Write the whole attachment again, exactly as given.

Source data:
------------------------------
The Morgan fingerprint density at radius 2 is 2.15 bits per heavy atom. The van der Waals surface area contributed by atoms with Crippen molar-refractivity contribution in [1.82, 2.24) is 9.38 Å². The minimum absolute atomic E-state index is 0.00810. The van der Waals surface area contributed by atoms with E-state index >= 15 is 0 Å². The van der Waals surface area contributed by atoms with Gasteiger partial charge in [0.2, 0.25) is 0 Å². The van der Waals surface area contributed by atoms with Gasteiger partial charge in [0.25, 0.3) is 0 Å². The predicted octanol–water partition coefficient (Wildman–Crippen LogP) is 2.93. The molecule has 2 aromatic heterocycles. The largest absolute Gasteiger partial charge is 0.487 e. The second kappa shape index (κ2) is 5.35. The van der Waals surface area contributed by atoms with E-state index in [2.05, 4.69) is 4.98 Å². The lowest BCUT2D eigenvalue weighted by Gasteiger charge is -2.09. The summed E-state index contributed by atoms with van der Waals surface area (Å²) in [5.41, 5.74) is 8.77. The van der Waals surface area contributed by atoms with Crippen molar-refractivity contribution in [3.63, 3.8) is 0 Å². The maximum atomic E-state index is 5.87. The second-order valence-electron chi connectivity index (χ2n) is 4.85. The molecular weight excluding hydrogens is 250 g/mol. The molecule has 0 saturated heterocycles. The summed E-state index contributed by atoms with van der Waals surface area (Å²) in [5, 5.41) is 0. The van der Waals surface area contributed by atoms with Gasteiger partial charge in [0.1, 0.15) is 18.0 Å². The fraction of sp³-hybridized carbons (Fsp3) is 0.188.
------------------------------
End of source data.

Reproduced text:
The Morgan fingerprint density at radius 2 is 2.15 bits per heavy atom. The van der Waals surface area contributed by atoms with Crippen molar-refractivity contribution in [1.82, 2.24) is 9.38 Å². The minimum absolute atomic E-state index is 0.00810. The van der Waals surface area contributed by atoms with E-state index >= 15 is 0 Å². The van der Waals surface area contributed by atoms with Gasteiger partial charge in [0.2, 0.25) is 0 Å². The van der Waals surface area contributed by atoms with Gasteiger partial charge in [0.25, 0.3) is 0 Å². The predicted octanol–water partition coefficient (Wildman–Crippen LogP) is 2.93. The molecule has 2 aromatic heterocycles. The largest absolute Gasteiger partial charge is 0.487 e. The second kappa shape index (κ2) is 5.35. The van der Waals surface area contributed by atoms with E-state index in [2.05, 4.69) is 4.98 Å². The lowest BCUT2D eigenvalue weighted by Gasteiger charge is -2.09. The summed E-state index contributed by atoms with van der Waals surface area (Å²) in [5.41, 5.74) is 8.77. The van der Waals surface area contributed by atoms with Crippen molar-refractivity contribution in [3.63, 3.8) is 0 Å². The maximum atomic E-state index is 5.87. The second-order valence-electron chi connectivity index (χ2n) is 4.85. The molecular weight excluding hydrogens is 250 g/mol. The molecule has 0 saturated heterocycles. The summed E-state index contributed by atoms with van der Waals surface area (Å²) in [5, 5.41) is 0. The van der Waals surface area contributed by atoms with Gasteiger partial charge in [0.1, 0.15) is 18.0 Å². The fraction of sp³-hybridized carbons (Fsp3) is 0.188.